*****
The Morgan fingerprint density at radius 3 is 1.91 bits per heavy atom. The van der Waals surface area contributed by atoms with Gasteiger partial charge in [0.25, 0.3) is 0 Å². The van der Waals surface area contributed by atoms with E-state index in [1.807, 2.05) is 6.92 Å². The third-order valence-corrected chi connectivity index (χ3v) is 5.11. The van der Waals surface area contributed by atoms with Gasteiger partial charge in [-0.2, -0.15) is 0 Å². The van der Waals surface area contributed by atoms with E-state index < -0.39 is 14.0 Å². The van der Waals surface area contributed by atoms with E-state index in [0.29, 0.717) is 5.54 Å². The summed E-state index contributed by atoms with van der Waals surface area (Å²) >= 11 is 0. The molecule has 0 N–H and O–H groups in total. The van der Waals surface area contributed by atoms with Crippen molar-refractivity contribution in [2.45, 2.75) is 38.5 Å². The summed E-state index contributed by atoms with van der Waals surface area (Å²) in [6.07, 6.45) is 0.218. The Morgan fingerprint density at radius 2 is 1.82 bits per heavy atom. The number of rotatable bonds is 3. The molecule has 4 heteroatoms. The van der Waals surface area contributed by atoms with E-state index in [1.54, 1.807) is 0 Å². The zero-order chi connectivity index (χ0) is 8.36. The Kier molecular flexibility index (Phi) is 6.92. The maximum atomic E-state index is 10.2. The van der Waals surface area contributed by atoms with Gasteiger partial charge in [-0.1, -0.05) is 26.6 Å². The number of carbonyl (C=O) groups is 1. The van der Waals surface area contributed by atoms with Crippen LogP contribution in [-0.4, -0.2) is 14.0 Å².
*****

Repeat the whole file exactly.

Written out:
The Morgan fingerprint density at radius 3 is 1.91 bits per heavy atom. The van der Waals surface area contributed by atoms with Gasteiger partial charge in [0.25, 0.3) is 0 Å². The van der Waals surface area contributed by atoms with E-state index in [1.807, 2.05) is 6.92 Å². The third-order valence-corrected chi connectivity index (χ3v) is 5.11. The van der Waals surface area contributed by atoms with Gasteiger partial charge in [-0.2, -0.15) is 0 Å². The van der Waals surface area contributed by atoms with E-state index < -0.39 is 14.0 Å². The van der Waals surface area contributed by atoms with E-state index in [0.29, 0.717) is 5.54 Å². The summed E-state index contributed by atoms with van der Waals surface area (Å²) >= 11 is 0. The molecule has 0 N–H and O–H groups in total. The van der Waals surface area contributed by atoms with Crippen molar-refractivity contribution in [2.45, 2.75) is 38.5 Å². The summed E-state index contributed by atoms with van der Waals surface area (Å²) in [6.07, 6.45) is 0.218. The Morgan fingerprint density at radius 2 is 1.82 bits per heavy atom. The number of rotatable bonds is 3. The molecule has 4 heteroatoms. The van der Waals surface area contributed by atoms with E-state index in [1.54, 1.807) is 0 Å². The zero-order chi connectivity index (χ0) is 8.36. The Kier molecular flexibility index (Phi) is 6.92. The maximum atomic E-state index is 10.2. The van der Waals surface area contributed by atoms with Gasteiger partial charge in [-0.1, -0.05) is 26.6 Å². The number of carbonyl (C=O) groups is 1. The van der Waals surface area contributed by atoms with Crippen LogP contribution in [-0.4, -0.2) is 14.0 Å².